Faith of every Muslim is that the first human being on the planet who is the father of entire human beings was Prophet Adam (A.S). He was also the first Prophet and the human races started from him. According to Islamic theology, some 1, 24,000 Prophets were sent to guide mankind and the Prophet Muhammad (SAW) is the last one. All of them called human beings towards the one Almighty Allah and given books too. That was the reason that the Almighty Allah sent Prophet Muhammad (SAW) for the guidance of mankind and now said that it the Almighty’s responsibility to protect the Quran, the book which has been revealed to Prophet Muhammad (SAW), and not let anyone make any change in it. And till now across the globe, the Quran is one and there are no changes in the original texts. Idol worship is one of the ancient traditions of Hindu culture and it was being practiced even before Prophet Muhammad (SAW) was born or appointed as a prophet. Hindu mythology says that there are a number of gods and goddess but Islam strictly asks its followers to follow monotheism i.e. belief in the oneness of the Allah. Hindus believe the concept of rebirth after death and Islam teaches life hereafter and the Day of Judgment and the concept of heaven and hell. But despite two extremely opposite views, there are not any mentioning of tension or tussles in the early period when Islam reached India in the 7th century. Islam is the second-largest religion in India, with 14.2% of the country’s population, approximately 172.2 million people, identifying as adherents of Islam. It makes India the country with the largest Muslim population outside Muslim-majority countries. Muslims ruled India for over 600 years and contributed in many ways to Indian culture and society. Muslim contribution to literature, art, culture and architecture is part of India’s glorious history. The economy was so rich during the Muslim rule that India was known as the “golden bird”. Islam came to Indian coastal cities through traders and travelers. When Muslim traders came to India, the local population was very inspired by their attitude, characters and righteousness. Soon many people especially those who were downgraded most in the Hindu caste system, were attracted towards Islamic teachings of brotherhood and equality. Soon after, Islam spread in many coastal cities such as Calicut, Madras (Now Chennai), Kokan etc. later on, the role of Sufis became very important. Lots of people converted to Islam after seeing their simplicity, equal behavior to everyone, love and affection to common people. Still lots of people, including Hindus, visit Sufi shrine across the country. Arab traders and travelers were very familiar with India and were frequent visitors. In the early 8th century some Arab ships were plundered by pirates in Sindh. Hajjaj, the then ruler of the Muslim world, asked for compensation from King Dahir of Sindh which he denied. In 712 AD, Hajjaj sent an army under the commandment of Muhammad bin Qasim. He was only 17 years old. Since Muhammad bin Qasim another phase of Muslims started in India that led various rulers in various parts of the country and it ended on the last Mughal emperor Bahadur Shah Zafar in 1857. British who came to India for business analyzed this situation very deeply and as a result, they started increasing the footsteps of the East India Company. After the battle of Plassey in 1757, they captured the whole Bengal province. In 1805, British defeated Marhatas and captured Delhi too and then the whole country was gone into the British raj. The role of Muslim clerics was very crucial and important throughout the fight with the British against the occupation. In the early days of British rule, the role of Shah Waliullah and his family was very important. In 1803, his son and noted cleric, Shah Abdul Aziz Dehlavi had given the first and formal call for Jihad. Following his commandment, Syed Ahmad Shaheed Barailvi and Syed Ismail Shaheed had initiated an arms struggle. He was martyred in 1831. His movement was very much instrumental to restore confidence among Muslims in India. Another ruler who fought very bravely with British was Tipu Sultan. He was a ruler in Southern India and his capital was Srirangapatna that is now located in the province of Karnataka. He was martyred while fighting with British in the battlefield. According to Dr. APJ Abdul Kalam, the former President of India, Tipu Sultan is the innovator of the world’s first war rocket. Two of such rockets that were captured after he died in Srirangapatna war, are in the Royal Artillery Museum in London. 1857 is also important juncture for Indian subcontinent because now British had realized that if Muslims and Hindus will oppose them and fight against them until then it would be very difficult for them to survive in India. As a result, they started practicing their infamous protocol ‘divide and rule’. As time passed, their feeling had been increased and there came to the conclusion that the British won’t leave the country unless they managed to divide the Hindu-Muslim strong bond. Western forces including British had known Muslims since crusade wars in the Middle East. After the fall of the Ottoman Empire Muslim worlds were divided into many small countries and the entire Muslim population didn’t have a common political centre. In this scenario, Indian subcontinent had numerous importance and Muslims of the Indian subcontinent were largest in the world. They knew that if they get a chance to retrieve themselves then it will be dangerous for their expansionist and imperialist policies and also existence even in Europe. Therefore, they decided to divide India and the result was two nations India and Pakistan. The struggle against British was fought by Muslims and Hindus shoulder to shoulder and after independence, India became a ‘sovereign socialist secular democratic republic’ and the Constitution of Indian has given various rights to minority communities under Articles 25, 26, 29 and 30. The constitution has also given special rights and reservations to communities who were social, economic and educational backwardness and termed as Schedule Castes and Scheduled Tribes. The aftermath of the Partition of India in 1947 saw large scale sectarian strife and bloodshed throughout the nation. Since then, India has witnessed sporadic large-scale violence sparked by underlying tensions between sections of the Hindu and Muslim communities. These include the 1969 Gujarat riots, the 1970 Bhiwandi riots, the 1983 Nellie massacre, and the 1989 Bhagalpur violence. The sense of communal harmony between Hindus and Muslims in the post-partition period was compromised greatly by the razing of the Babri Masjid in Ayodhya, Uttar Pradesh the demolition of which took place in 1992. This gave rise to Bombay riots and the 1993 Bombay bombings, the native Kashmiri Pandits had to leave Kashmir during 1990’s, one of the most violent events that took place was the Gujarat riots in 2002, where it is estimated one thousand people were killed, most allegedly Muslim. Some sources claim there were approximately 2,000 Muslim deaths. There were also allegations made of state involvement. The riots were considered in retaliation to the Godhra train burning in which 59 Hindu pilgrims returning from the disputed site of the Babri Masjid, were burnt alive in a train fire at the Godhra railway station. In the 2010 Deganga riots, rioting began on 6 September 2010 in West Bengal. At least 77 people died and 400,000 people were displaced in the 2012 Assam violence between indigenous Bodos and East Bengal rooted Muslims. The 2020 Delhi riots, which left more than 50 dead and hundreds injured, were triggered by protests against a citizenship law seen by many critics as anti-Muslim and part of Prime Minister Narendra Modi’s Hindu nationalist agenda. But as for the worldly matters, today’s Indian Muslim is better fed, better clothed, better educated, and most well-off with other fellow countrymen. Since much has happened in the interface between religion and politics, today’s ordinary Muslim is the most empowered Muslim ever. She is an equal citizen, fully enfranchised, who votes, and gets voted to from Panchayat to Parliament. Never in history, and rarely in a Muslim country, have these taken-for-granted entitlements been hers. The contribution is like this, that firstly India has seen three Muslim Presidents and many Chief Ministers of State Governments have been Muslims. Apart from that, there are and have been many Muslim ministers, both at the centre and at the state level. Out of the 12 Presidents of the Republic of India, three were Muslims – Zakir Husain, Fakhruddin Ali Ahmed and A. P. J. Abdul Kalam. Secondly, Mohammad Hidayatullah, Aziz Mushabber Ahmadi, Mirza Hameedullah Beg and Altamas Kabir held the office of the Chief Justice of India on various occasions since independence. Mohammad Hidayatullah also served as the acting President of India on two separate occasions; and holds the distinct honor of being the only person to have served in all three offices of the President of India, the Vice-President of India and the Chief Justice of India. Thirdly, the former Vice-President of India, Mohammad Hamid Ansari, the former Foreign Minister Salman Khurshid, the former Director (Head) of the Intelligence Bureau, Syed Asif Ibrahim. Sixthly, Dr. S. Y. Quraishi served as the Chief Election Commissioner of India. Seventhly, Prominent Indian bureaucrats and diplomats include Abid Hussain, Ali Yavar Jung and Asaf Ali. Zafar Saifullah was Cabinet Secretary of the Government of India from 1993 to 1994. Salman Haidar was the Foreign Secretary from 1995 to 1997 and Deputy Permanent Representative of India to the United Nations. Eighthly, the most influential Muslim politicians in India include Sheikh Muhammad Abdullah, Dr. Farooq Abdullah and his son Omar Abdullah (former Chief Minister of Jammu and Kashmir), Mufti Mohammad Sayeed, Mehbooba Mufti, Sikander Bakht, A. R. Antulay, Ahmed Patel, C. H. Mohammed Koya, Mukhtar Abbas Naqvi, Salman Khurshid, Saifuddin Soz, Ghulam Nabi Azad, Syed Shahnawaz Hussain, Asaduddin Owaisi, Azam Khan, Badruddin Ajmal, and Najma Heptulla. Ninthly, India is also well-known all around the world through its film Industry and the most popular and influential acclaimed actors and actresses of the Indian film industry are Muslims. These include Yusuf Khan (stage name Dilip Kumar), Shah Rukh Khan, Aamir Khan, Saif Ali Khan, Madhubala, Nawazuddin Siddiqui, Naseeruddin Shah, Johnny Walker, Shabana Azmi, Waheeda Rehman, Amjad Khan, Parveen Babi, Feroz Khan, Meena Kumari, Prem Nazir, Mammootty, Nargis, Irfan Khan, Farida Jalal, Arshad Warsi, Mehmood, Zeenat Aman, Farooq Sheikh and Tabu. Some of the best known Muslim film directors of Indian cinema include Mehboob Khan, Khwaja Ahmad Abbas, Kamal Amrohi, K. Asif and the Abbas–Mustaan. Indian Muslims also play pivotal roles in other forms of performing arts in India, particularly in music, modern art and theatre. M. F. Hussain is one of India’s best known contemporary artists. Academy Awards winners Resul Pookutty and A. R. Rahman, Naushad, Salim–Sulaiman and Nadeem Akhtar of the Nadeem–Shravan are some of India’s celebrated musicians. Abrar Alvi penned many of the greatest classics of Indian cinema. Prominent poets and lyricists include Shakeel Badayuni, Sahir Ludhianvi and Majrooh Sultanpuri. Popular Indian singers of Muslim faith include Mohammed Rafi, Anu Malik, Lucky Ali, Talat Mahmood and Shamshad Begum. Another famous personality is the tabla maestro Zakir Hussian. Eleventh, an international figure Sania Mirza, from Hyderabad, is the highest-ranked Indian woman tennis player. Twelfth, the prominent Muslim names in Indian cricket (the most popular sport of India) include Iftikhar Ali Khan Pataudi, Mansoor Ali Khan Pataudi and Mohammad Azharuddin, who captained the Indian cricket team on various occasions. Other famous Muslim cricketers in India are Mushtaq Ali, Syed Kirmani, Arshad Ayub, Mohammad Kaif, Zaheer Khan, Irfan Pathan, Yusuf Pathan and Wasim Jaffer. Thirteenth, India is home to several influential Muslim businessmen. Some of India’s most prominent firms, such as Wipro, Wockhardt, Himalaya Health Care, Hamdard Laboratories, Cipla and Mirza Tanners were founded by Muslims. The only two South Asian Muslim billionaires named by Forbes magazine, Yusuf Hamied and Azim Premji, are from India. Fourteenth, High ranking Muslims in the Indian Armed Forces include: Lieutenant General Jameel Mahmood, Lieutenant General Sami Khan, Lieutenant General Pattiarimmal Mohamed Hariz, Air Marshal Syed Shahid Hussein Naqvi, Lieutenant General Syed Ata Hasnain, Major General Afsir Karim, Major General SM Hasnain, and Major General Mohammed Amin Naik.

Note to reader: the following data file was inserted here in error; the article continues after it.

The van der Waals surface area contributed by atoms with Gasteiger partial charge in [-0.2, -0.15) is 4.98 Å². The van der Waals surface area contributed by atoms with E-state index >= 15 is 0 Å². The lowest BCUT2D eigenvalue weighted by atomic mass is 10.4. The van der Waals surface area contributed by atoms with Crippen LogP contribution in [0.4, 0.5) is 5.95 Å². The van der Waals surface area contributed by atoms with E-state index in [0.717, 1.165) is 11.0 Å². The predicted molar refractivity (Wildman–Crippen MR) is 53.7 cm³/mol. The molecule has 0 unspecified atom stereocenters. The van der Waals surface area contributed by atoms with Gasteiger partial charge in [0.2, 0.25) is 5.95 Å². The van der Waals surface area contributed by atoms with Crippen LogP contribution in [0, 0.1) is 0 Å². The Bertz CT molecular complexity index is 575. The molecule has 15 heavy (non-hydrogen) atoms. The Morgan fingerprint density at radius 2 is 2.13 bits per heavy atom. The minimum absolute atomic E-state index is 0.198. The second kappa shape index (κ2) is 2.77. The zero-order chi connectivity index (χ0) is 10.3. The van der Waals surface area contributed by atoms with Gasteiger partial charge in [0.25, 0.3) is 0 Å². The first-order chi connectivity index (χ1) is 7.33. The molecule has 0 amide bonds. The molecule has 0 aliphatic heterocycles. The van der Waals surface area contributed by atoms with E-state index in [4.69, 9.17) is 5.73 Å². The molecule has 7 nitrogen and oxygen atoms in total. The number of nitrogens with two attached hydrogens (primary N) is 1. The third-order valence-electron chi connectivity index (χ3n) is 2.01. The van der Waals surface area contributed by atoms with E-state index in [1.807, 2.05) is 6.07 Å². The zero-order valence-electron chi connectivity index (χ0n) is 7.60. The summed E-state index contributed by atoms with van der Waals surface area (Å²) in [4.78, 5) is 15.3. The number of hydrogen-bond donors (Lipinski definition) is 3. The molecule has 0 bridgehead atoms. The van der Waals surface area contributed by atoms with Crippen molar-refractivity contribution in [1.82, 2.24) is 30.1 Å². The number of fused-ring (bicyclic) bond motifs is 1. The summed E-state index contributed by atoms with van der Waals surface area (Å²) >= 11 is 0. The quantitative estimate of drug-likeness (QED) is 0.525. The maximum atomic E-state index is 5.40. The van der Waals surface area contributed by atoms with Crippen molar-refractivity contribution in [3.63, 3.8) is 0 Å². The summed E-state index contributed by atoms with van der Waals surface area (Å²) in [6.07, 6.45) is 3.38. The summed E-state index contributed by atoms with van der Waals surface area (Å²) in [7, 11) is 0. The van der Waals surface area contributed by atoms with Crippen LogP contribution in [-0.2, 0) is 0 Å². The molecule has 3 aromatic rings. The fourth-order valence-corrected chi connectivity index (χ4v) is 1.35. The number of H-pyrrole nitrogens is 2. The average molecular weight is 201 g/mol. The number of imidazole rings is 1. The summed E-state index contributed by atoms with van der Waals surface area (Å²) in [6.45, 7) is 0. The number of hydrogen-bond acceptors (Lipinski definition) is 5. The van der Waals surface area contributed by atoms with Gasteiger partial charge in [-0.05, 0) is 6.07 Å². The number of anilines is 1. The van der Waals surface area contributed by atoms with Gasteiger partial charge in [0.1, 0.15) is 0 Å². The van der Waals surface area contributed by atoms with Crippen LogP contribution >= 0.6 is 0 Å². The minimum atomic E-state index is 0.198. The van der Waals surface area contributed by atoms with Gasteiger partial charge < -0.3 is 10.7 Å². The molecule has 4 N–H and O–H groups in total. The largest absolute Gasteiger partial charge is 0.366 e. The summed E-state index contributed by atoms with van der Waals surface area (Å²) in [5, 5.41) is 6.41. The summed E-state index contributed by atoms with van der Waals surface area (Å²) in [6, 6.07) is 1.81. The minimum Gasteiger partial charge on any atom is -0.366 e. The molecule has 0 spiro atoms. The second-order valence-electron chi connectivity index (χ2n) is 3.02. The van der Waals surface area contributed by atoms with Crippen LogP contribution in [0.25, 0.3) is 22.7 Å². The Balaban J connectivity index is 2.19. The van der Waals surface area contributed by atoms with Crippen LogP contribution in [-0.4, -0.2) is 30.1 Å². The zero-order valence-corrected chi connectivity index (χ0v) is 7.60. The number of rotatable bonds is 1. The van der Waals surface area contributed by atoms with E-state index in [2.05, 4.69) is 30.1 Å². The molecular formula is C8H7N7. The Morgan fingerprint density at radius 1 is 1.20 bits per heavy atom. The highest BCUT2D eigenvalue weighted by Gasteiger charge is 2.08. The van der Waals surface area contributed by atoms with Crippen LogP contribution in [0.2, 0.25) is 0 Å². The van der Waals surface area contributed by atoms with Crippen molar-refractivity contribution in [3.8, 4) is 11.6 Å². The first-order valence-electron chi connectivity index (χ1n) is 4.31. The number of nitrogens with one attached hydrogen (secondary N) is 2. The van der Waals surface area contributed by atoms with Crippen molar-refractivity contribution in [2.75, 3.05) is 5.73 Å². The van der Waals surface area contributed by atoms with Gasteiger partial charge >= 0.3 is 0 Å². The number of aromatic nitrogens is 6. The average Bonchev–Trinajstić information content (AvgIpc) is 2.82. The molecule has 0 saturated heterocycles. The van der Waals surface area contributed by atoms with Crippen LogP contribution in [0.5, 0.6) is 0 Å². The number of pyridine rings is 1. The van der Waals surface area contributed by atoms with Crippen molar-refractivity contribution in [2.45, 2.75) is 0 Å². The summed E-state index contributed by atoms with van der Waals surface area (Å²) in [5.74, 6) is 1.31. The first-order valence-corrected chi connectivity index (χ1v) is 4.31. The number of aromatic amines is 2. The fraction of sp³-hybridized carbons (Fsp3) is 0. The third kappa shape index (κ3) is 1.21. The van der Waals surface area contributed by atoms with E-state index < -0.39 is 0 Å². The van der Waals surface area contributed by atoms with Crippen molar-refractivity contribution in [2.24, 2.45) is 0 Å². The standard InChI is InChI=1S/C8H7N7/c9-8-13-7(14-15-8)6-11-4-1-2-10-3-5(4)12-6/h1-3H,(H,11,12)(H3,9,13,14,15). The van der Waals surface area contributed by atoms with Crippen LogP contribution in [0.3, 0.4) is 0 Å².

Last but not the least Dr. Abdul Kalam, one of India’s most respected scientists and the father of the Integrated Guided Missile Development Programme (IGMDP) of India, was honored through his appointment as the 11th President of India. His extensive contributions to India’s defence industry lead him to being nicknamed as the “Missile Man of India” and during his tenure as the President of India, he was affectionately known as “People’s President”. Syed Zahoor Qasim, former Director of the National Institute of Oceanography, led India’s first scientific expedition to Antarctica and played a crucial role in the establishment of Dakshin Gangotri. He was also the former Vice Chancellor of Jamia Millia Islamia, Secretary of the Department of Ocean Development and the founder of Polar Research in India. Other prominent Muslim scientists and engineers include C. M. Habibullah, a stem cell scientist and director of Deccan College of Medical Sciences and Center for Liver Research and Diagnostics, Hyderabad. In the field of Yunani medicine, one can name Hakim Ajmal Khan, Hakim Abdul Hameed and Hakim Syed Zillur Rahman. Saleem Ali was an Indian ornithologist and naturalist, also known as the “Birdman of India”. It is pertinent to mention that in the list of most influential Muslims list by Georgetown University, there were 21 Indians (in 2017) like Maulana Mahmood Madani, Akhtar Raza Khan, Dr. Zakir Abdul Karim Naik, Maulana Wahiduddin Khan, Abul Qasim Nomani, Syed Muhammad Ameen Mian Qaudri, Aamir Khan and Abu Bakr Ahmad Musliyar. On a slight paraphrase of the above writing one important question will always seek answer from the Republic of India dominated by Hindu majority that, whether your fellow Muslim countrymen is an Asset or Liability?

Noor UL Shahbaz
Guest Lecturer and former acting Principal at Sopore Law College
Cell: 7006367405